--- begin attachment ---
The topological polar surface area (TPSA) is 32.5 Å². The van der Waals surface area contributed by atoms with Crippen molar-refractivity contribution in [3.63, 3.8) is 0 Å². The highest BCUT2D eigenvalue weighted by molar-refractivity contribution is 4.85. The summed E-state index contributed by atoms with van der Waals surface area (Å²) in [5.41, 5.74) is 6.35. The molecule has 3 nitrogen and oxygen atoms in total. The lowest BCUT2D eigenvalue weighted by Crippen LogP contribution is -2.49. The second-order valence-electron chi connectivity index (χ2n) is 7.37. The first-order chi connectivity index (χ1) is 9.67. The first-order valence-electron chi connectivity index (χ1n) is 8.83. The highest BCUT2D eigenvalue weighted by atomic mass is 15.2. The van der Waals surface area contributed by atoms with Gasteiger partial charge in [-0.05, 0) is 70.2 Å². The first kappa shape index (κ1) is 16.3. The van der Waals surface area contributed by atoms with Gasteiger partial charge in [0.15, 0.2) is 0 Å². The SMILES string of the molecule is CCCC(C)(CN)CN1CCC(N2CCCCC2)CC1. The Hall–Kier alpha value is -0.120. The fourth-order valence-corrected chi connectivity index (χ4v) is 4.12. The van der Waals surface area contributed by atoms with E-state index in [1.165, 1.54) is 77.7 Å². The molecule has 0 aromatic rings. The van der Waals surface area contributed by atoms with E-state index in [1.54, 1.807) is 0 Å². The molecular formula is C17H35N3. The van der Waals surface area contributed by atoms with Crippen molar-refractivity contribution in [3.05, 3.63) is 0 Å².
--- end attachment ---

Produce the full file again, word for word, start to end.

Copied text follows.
The topological polar surface area (TPSA) is 32.5 Å². The van der Waals surface area contributed by atoms with Crippen molar-refractivity contribution in [3.63, 3.8) is 0 Å². The highest BCUT2D eigenvalue weighted by molar-refractivity contribution is 4.85. The summed E-state index contributed by atoms with van der Waals surface area (Å²) in [5.41, 5.74) is 6.35. The molecule has 3 nitrogen and oxygen atoms in total. The lowest BCUT2D eigenvalue weighted by Crippen LogP contribution is -2.49. The second-order valence-electron chi connectivity index (χ2n) is 7.37. The first-order chi connectivity index (χ1) is 9.67. The first-order valence-electron chi connectivity index (χ1n) is 8.83. The highest BCUT2D eigenvalue weighted by atomic mass is 15.2. The van der Waals surface area contributed by atoms with Gasteiger partial charge in [-0.05, 0) is 70.2 Å². The first kappa shape index (κ1) is 16.3. The van der Waals surface area contributed by atoms with Gasteiger partial charge in [0.15, 0.2) is 0 Å². The SMILES string of the molecule is CCCC(C)(CN)CN1CCC(N2CCCCC2)CC1. The Hall–Kier alpha value is -0.120. The fourth-order valence-corrected chi connectivity index (χ4v) is 4.12. The van der Waals surface area contributed by atoms with E-state index in [1.165, 1.54) is 77.7 Å². The molecule has 0 aromatic rings. The van der Waals surface area contributed by atoms with E-state index in [1.54, 1.807) is 0 Å². The molecular formula is C17H35N3. The van der Waals surface area contributed by atoms with Crippen molar-refractivity contribution in [3.05, 3.63) is 0 Å².